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What is Diabetic Kidney Disease?

Diabetes is the leading cause of kidney disease. Over a third of patients with diabetes will develop kidney disease related to diabetes, or diabetic nephropathy.

Diabetes is the leading cause of kidney disease. Over a third of patients with diabetes will develop kidney disease related to diabetes, or diabetic nephropathy. Damage to the kidney occurs gradually and without symptoms over many years. For this reason, patients with diabetes must have routine tests in order to detect the onset of diabetic kidney disease.

Types of Testing

Testing includes monitoring the kidney function via a blood test and also checking for protein in the urine.

Blood Testing

Your kidneys filter waste materials from your blood. One of these waste materials is a substance called “creatinine,” which originates from normal muscle function. Monitoring how much creatinine is in your body when you have your blood drawn can help us determine how well your kidneys are functioning. This is referred to as the eGFR, or glomerular filtration rate.

When your kidneys are damaged, they can’t filter the creatinine as well and the eGFR declines. Some decline in eGFR is expected as we age. However, the decline in diabetic kidney disease may be accelerated. In general, once the kidneys are damaged, they cannot be repaired.

Urine Testing

Urine testing is an earlier way to see if you are developing diabetic kidney disease. In a normal functioning kidney, very little protein enters the urine. However, very early in diabetic kidney disease, a protein called “albumin” begins to leak into the urine and can be detected on a special urine test. An increasing amount of albumin in the urine indicates worsening damage to the kidneys.

How To Keep Your Kidneys Healthy

Now you may ask, “What can I do to keep my kidneys healthy if I have diabetes?” or “I have diabetic kidney disease, what can I do to slow down the damage?”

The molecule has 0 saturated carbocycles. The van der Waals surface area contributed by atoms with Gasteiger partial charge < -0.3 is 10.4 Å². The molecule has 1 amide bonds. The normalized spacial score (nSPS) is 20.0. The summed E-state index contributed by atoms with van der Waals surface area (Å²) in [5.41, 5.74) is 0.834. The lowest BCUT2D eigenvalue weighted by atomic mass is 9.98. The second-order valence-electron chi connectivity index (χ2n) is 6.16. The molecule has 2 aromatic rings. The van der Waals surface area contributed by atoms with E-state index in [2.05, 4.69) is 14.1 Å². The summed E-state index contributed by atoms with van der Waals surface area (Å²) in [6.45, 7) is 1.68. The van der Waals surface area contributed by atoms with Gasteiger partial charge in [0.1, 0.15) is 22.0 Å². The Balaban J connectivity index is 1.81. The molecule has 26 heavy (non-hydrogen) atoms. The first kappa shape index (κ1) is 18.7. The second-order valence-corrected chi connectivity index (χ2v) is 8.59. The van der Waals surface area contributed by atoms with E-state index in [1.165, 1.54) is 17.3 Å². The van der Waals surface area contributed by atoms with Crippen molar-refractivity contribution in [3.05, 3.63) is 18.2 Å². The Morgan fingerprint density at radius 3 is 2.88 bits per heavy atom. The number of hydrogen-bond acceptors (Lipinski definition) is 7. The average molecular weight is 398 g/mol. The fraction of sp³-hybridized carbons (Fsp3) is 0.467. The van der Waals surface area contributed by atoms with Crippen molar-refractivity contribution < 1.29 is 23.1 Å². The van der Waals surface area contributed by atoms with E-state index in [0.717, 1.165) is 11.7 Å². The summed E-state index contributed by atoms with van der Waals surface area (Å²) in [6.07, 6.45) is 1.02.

While there is not a specific cure for diabetic kidney disease, there are many interventions that you can do in cooperation with your healthcare team to slow the progression of the damage to your kidneys.

Control blood sugar

Most diabetic patients are familiar with the “A1C” blood test, which measures the average blood sugar for the last three months. The A1C target for most patients is < 7%, but your healthcare provider will direct you on your specific target.

Control blood pressure (BP)

For most patients, a reasonable target for BP is <130/80. Two types of medications, angiotensin-converting enzyme inhibitors (ACE I) and angiotensin receptor blockers (ARB), play a special role in slowing the progression of diabetic kidney disease. Also, limiting dietary sodium intake is important.

Other important tips to keeping your kidneys healthy include:

  • Achieve and maintain a healthy body weight
  • Limit alcohol intake
  • Stop smoking
  • Exercise regularly
  • Avoid excessive protein intake
  • Avoid nonsteroidal anti-inflammatory drugs (NSAIDs)
  • Lipid control

If you have a Urine Albumin to Creatinine Ratio > 300 mg/gm, your healthcare provider may prescribe a medication from the group called sodium-glucose co-transport 2 inhibitors (SGLT2).

Here are important numbers to keep in mind.

  1. A1C: target < 7%.
  2. Urine Albumin to Creatinine Ratio:  target < 30 mg/gm.
  3. eGFR: normal > 60 ml/min; track your trend.
  4. BP control: target <130/80.

Contact Us

At The Kidney and Hypertension Center, we provide consultation and ongoing care for the prevention and treatment of kidney-related diseases. Schedule your appointment today!

Written By: Dr. Mick Shaughnessy


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